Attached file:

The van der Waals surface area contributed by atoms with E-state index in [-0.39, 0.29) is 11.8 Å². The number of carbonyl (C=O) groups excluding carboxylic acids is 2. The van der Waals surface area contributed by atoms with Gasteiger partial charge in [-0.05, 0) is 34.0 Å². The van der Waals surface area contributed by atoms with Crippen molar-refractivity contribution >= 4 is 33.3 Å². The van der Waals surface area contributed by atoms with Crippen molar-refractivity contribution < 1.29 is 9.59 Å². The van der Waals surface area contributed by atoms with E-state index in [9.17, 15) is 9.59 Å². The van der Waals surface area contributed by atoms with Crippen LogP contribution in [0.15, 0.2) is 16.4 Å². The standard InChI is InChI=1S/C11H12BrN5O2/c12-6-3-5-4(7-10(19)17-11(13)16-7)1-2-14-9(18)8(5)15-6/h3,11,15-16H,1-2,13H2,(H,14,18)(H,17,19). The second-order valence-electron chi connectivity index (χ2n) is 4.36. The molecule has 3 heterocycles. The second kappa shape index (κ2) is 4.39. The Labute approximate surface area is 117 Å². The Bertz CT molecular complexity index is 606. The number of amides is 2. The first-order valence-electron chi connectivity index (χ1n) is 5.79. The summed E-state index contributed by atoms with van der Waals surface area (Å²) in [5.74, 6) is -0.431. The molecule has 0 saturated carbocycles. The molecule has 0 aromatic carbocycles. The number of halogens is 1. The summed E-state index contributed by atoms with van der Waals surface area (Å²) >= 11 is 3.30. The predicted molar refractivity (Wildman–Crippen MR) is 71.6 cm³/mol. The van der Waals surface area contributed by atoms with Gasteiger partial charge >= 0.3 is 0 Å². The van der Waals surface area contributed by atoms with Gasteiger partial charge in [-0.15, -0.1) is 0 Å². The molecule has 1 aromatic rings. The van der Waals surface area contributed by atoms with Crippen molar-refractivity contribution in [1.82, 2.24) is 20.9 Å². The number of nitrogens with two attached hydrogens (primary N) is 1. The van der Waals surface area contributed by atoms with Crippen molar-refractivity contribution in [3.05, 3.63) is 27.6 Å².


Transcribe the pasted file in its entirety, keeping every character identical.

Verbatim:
The van der Waals surface area contributed by atoms with E-state index in [-0.39, 0.29) is 11.8 Å². The number of carbonyl (C=O) groups excluding carboxylic acids is 2. The van der Waals surface area contributed by atoms with Gasteiger partial charge in [-0.05, 0) is 34.0 Å². The van der Waals surface area contributed by atoms with Crippen molar-refractivity contribution >= 4 is 33.3 Å². The van der Waals surface area contributed by atoms with Crippen molar-refractivity contribution < 1.29 is 9.59 Å². The van der Waals surface area contributed by atoms with E-state index in [9.17, 15) is 9.59 Å². The van der Waals surface area contributed by atoms with Crippen LogP contribution in [0.15, 0.2) is 16.4 Å². The standard InChI is InChI=1S/C11H12BrN5O2/c12-6-3-5-4(7-10(19)17-11(13)16-7)1-2-14-9(18)8(5)15-6/h3,11,15-16H,1-2,13H2,(H,14,18)(H,17,19). The second-order valence-electron chi connectivity index (χ2n) is 4.36. The molecule has 3 heterocycles. The second kappa shape index (κ2) is 4.39. The Labute approximate surface area is 117 Å². The Bertz CT molecular complexity index is 606. The number of amides is 2. The first-order valence-electron chi connectivity index (χ1n) is 5.79. The summed E-state index contributed by atoms with van der Waals surface area (Å²) in [5.74, 6) is -0.431. The molecule has 0 saturated carbocycles. The molecule has 0 aromatic carbocycles. The number of halogens is 1. The summed E-state index contributed by atoms with van der Waals surface area (Å²) >= 11 is 3.30. The predicted molar refractivity (Wildman–Crippen MR) is 71.6 cm³/mol. The van der Waals surface area contributed by atoms with Gasteiger partial charge >= 0.3 is 0 Å². The van der Waals surface area contributed by atoms with Gasteiger partial charge in [-0.15, -0.1) is 0 Å². The molecule has 1 aromatic rings. The van der Waals surface area contributed by atoms with Crippen molar-refractivity contribution in [1.82, 2.24) is 20.9 Å². The number of nitrogens with two attached hydrogens (primary N) is 1. The van der Waals surface area contributed by atoms with Crippen molar-refractivity contribution in [3.05, 3.63) is 27.6 Å².